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m-mman

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About m-mman

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  • Birthday 03/11/1958

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    Near Los Angeles California

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  1. On the announcement day of the 1958 Edsel (Sept 9, 1957) Robert Mc Namara told insiders that his plans were to discontinue it ASAP(!) FoMoCo had been on a plan to compete head on with GM especially in the medium price range. So a tarted up Ford and a down priced Merc fit into that plan. The 1957-8 recession dashed the hopes of ALL the medium priced cars. (DeSoto's fate was sealed at this time too) However Ford has signed contracts with Edsel dealers to provide cars for several years. It would have been a huge breech to stop production after the 58 model year. At one time th
  2. True for 1958 but for 1959, all Edsels were on the Ford body. (1960 too . . . ) The Ranger and Corsair names were the two carried over into 1959.
  3. The Lincoln "Zephyr" started in 1936 and they were called and numbered consecutively as H000001 until 1948. The H12 differed from the bigger Full Classic (also 12 cylinder) Lincoln K cars. The big Lincoln K ended in 1939 (some were perhaps sold as a 1940?) Ford kept the Zephyr name because of the momentum behind the marketing. Everything stopped in 1942 and upon starting again in 1946 it was clearly the only Lincoln available, and with a need to promote something new, there was no need to use the Zephyr word. In the ads, brochures and horn middle they were called a "Lincoln Twelve". The T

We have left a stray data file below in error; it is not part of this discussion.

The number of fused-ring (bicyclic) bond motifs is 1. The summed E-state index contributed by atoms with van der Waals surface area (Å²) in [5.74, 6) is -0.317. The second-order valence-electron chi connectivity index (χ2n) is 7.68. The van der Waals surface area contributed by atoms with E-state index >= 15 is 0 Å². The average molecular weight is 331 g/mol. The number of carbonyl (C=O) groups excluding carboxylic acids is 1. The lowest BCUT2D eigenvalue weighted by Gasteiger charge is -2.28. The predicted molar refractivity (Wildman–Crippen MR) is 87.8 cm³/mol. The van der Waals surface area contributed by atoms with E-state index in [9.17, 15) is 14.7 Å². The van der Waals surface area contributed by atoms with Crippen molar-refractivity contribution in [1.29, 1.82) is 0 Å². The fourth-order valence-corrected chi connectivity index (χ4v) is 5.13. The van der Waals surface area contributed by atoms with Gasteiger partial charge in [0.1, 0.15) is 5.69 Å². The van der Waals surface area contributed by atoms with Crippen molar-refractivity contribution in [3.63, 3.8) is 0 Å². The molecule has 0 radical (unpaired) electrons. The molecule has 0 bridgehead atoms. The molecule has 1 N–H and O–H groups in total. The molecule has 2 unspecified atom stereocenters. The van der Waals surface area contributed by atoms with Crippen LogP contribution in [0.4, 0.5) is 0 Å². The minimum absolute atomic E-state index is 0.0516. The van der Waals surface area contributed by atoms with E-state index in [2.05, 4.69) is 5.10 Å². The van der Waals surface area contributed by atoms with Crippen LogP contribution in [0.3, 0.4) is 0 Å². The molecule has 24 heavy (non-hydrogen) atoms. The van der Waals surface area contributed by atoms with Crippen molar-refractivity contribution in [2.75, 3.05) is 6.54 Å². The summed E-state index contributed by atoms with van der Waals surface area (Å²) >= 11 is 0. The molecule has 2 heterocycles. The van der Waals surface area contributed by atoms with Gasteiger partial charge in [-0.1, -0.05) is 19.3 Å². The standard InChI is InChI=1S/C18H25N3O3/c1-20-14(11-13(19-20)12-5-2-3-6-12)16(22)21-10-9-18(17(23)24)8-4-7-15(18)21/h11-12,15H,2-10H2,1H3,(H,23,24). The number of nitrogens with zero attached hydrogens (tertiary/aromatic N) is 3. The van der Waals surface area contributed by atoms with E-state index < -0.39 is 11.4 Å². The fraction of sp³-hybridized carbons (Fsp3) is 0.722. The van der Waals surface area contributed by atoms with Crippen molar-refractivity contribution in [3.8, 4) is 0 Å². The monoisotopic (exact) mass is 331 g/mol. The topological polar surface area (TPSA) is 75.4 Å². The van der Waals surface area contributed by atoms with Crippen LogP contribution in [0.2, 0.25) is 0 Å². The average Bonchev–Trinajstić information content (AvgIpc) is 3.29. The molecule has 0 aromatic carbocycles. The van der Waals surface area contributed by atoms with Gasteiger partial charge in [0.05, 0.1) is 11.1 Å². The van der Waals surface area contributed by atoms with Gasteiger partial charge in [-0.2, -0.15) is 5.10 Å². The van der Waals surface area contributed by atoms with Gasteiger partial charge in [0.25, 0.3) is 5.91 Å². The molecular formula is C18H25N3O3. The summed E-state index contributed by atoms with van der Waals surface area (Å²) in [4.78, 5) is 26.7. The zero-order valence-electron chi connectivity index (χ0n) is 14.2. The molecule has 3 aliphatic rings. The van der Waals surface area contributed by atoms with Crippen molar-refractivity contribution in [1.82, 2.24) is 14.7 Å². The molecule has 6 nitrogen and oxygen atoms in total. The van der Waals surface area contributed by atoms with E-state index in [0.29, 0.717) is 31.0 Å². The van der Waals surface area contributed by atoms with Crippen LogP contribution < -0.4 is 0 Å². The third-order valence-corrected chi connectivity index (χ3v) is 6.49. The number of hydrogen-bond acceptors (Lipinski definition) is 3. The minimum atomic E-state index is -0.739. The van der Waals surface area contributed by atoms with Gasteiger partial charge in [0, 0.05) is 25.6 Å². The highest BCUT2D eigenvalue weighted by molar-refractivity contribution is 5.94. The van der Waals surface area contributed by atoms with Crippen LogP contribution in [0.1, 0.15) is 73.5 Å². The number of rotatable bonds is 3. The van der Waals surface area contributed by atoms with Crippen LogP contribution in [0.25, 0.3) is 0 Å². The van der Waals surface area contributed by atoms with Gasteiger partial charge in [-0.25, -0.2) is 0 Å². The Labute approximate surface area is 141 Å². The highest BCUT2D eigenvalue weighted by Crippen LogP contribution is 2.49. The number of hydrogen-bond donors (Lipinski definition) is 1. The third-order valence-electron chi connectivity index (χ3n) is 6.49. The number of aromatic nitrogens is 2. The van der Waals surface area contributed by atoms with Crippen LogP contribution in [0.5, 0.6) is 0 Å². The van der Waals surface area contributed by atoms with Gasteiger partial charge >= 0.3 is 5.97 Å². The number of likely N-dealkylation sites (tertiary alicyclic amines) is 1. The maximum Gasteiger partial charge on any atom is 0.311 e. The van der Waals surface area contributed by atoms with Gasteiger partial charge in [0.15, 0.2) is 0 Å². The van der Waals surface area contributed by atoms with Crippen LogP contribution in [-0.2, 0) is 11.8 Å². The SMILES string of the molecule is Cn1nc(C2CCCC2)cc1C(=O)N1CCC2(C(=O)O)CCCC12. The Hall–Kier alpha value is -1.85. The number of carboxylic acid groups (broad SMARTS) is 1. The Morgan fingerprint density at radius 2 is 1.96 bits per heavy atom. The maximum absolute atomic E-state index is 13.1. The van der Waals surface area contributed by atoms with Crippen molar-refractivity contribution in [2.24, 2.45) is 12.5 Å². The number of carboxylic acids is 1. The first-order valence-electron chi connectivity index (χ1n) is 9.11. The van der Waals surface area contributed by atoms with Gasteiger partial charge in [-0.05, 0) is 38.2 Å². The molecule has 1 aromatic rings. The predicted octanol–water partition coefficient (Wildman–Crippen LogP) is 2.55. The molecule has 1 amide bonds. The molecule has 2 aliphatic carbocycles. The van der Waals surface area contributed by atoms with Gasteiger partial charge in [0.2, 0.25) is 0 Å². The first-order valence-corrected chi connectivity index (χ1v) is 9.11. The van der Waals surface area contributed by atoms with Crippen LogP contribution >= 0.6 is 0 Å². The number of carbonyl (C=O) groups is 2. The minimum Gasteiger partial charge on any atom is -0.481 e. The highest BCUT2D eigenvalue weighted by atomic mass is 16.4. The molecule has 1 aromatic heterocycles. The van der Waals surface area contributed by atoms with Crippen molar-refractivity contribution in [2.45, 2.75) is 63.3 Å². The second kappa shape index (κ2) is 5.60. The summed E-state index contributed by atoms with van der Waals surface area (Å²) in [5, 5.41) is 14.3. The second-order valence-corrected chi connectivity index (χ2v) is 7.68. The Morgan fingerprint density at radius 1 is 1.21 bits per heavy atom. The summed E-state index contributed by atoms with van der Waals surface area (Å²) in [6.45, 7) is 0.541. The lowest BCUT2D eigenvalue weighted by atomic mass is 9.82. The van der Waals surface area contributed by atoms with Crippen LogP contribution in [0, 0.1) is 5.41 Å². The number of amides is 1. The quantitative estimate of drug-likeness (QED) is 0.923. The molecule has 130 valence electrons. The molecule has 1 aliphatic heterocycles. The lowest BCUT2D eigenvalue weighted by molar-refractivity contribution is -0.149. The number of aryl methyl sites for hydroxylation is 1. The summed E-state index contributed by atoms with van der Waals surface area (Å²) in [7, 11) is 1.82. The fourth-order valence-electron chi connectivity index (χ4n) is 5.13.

4. The piston type pump put out extreme pressures that could propel a water stream 4-5 stories (maybe more?) A huge advantage if your community has tall buildings. Other fire pumpers (Not actually "trucks" those carried the ladders) used centrifugal pumps. A good solid stream but not enough for a tall building. The chrome ball evened out the pressure strokes, without it, the hose nozzle would have a kickback like firing a huge gun.
  5. A guaranteed price for what is obviously a Time & Materials project??? Sheesh, how could anyone fall for that? Would they expect an iron clad guarantee from their lawyer? or their surgeon??
  6. There is only one way to reliably fix window regulators. Pull everything out - complete regulator and the tracks the rollers ride in. (Hopefully bolted to the door sometimes welded) Clean and limber up everything - the pivot in the regulator, the rollers on the stems, The tracks in the door and bottom of the glass. Scrape out all the old grease, wire brush until clean. Verify that everything moves, slides and spins easily. (I once had a car where the two rollers were so stuck to the pin that they needed a channel locks and complete destruction to break them free from the
  7. FYI - Back in 1958 a Dodge would NOT have established someone as wealthy. Cadillac would be #1. Buick a close second If the show was sponsored by Chrysler corporation, a wealthy person's car would have been an Imperial or a Chrysler New Yorker. Cars as status symbols were more important in the 50s than they are today.